Published October 16, 2013
A new blood test can help detect the presence of early-stage lung and prostate cancers – as well as any recurrences of these diseases.
In a new study presented at the Anesthesiology 2013 annual meeting, researchers have found that an increased level of serum-free fatty acids and their metabolites in the blood stream can help indicate the presence of lung cancer in the body.
According to the study’s authors, such a test could be extremely beneficial for the detection and management of the disease.
“Lung cancer is the leading cause of cancer death in the U.S., and unlike some other cancers, there is no easy way to diagnose it,” senior author Dr. David Sessler, professor and chair of the department of outcomes research at the Cleveland Clinic, told FoxNews.com. “The current standard is a spiral CT, which works well, but they are expensive, and they expose patients to radiation. So having a blood test for lung cancer would be very helpful.”
Sessler said that he and his research team stumbled upon these biomarkers for lung cancer while conducting an entirely different experiment.
“It was complete serendipity,” Sessler said. “We were looking for inflammatory markers associated with a particular type of anesthesia – general anesthesia versus epidural anesthesia. There was no difference in inflammation, but we noticed that patients with lung cancer had higher incidences of these fatty acids and their metabolites.”
After making this discovery, the researchers decided to further analyze these potential biomarkers. They examined blood samples from 55 patients with lung cancer and 40 patients with prostate cancer, comparing them to samples from people without cancer. The blood samples from the cancer patients had one- to six-times greater amounts of the serum-free fatty acids and their metabolites than the samples from cancer-free patients.
In a second phase of the study, the researchers examined blood samples from 24 patients with lung cancer before they underwent curative surgery. They then analyzed the patients’ blood at six and 24 hours after surgery. The level of serum-free fatty acids and their metabolites decreased three to 10 times within 24 hours after the cancerous tumors were removed.
The researchers didn’t assess why the level of these compounds increased, but they said their findings are consistent with previous research on the relationship of serum-free fatty acids and cancer.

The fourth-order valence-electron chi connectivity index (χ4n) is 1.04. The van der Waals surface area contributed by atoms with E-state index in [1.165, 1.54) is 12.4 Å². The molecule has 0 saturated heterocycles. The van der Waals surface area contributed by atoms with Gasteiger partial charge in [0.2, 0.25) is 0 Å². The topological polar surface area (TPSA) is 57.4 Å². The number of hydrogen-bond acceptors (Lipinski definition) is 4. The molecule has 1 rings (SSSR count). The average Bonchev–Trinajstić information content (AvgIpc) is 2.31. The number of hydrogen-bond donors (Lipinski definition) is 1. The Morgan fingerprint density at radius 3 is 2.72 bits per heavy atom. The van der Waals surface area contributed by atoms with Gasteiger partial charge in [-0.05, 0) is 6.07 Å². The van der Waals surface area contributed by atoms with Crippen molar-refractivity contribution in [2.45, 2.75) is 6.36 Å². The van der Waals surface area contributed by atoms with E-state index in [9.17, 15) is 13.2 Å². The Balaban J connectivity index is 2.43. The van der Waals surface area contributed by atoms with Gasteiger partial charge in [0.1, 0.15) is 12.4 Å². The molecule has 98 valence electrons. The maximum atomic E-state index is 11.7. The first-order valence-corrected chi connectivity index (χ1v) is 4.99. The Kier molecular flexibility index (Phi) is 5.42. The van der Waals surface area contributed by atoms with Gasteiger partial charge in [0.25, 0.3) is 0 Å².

“The three fatty acids are necessary for cancer cell growth, and some cancers stimulate the release of these fatty acids,” Sessler said.
Though the blood test was shown to be effective in detecting the disease, the researchers argue that it should not be used as the go-to test for lung cancer screenings. However, it could be helpful for a certain population of patients.
“It’s by no means a perfect test; blood tests rarely are,” Sessler said. “It is about 75 percent for sensitivity and specificity. It is probably not a good enough test to use for routine screening, but it well could be helpful for high risk patients or patients who have found a nodule but don’t know if it’s cancerous enough.”
Sessler also said the blood test could be helpful for those who have already undergone lung cancer surgery to better understand if they will suffer recurrence.
“If someone who has lung cancer and has surgery, you might use this as a follow up,” Sessler said. “Presumably the fatty acids go down after surgery, and an increase in concentration might tell you if patient is having a relapse.”
While other blood tests do exist for some cancers – most notably the prostate-specific antigen (PSA) test for prostate cancer – Sessler said this is still an exciting discovery for the future of lung cancer treatment.
“Yes, there are some biomarkers for some cancers, but there’s no general cancer biomarker, nor has there ever been an established biomarker for lung cancer,” Sessler said.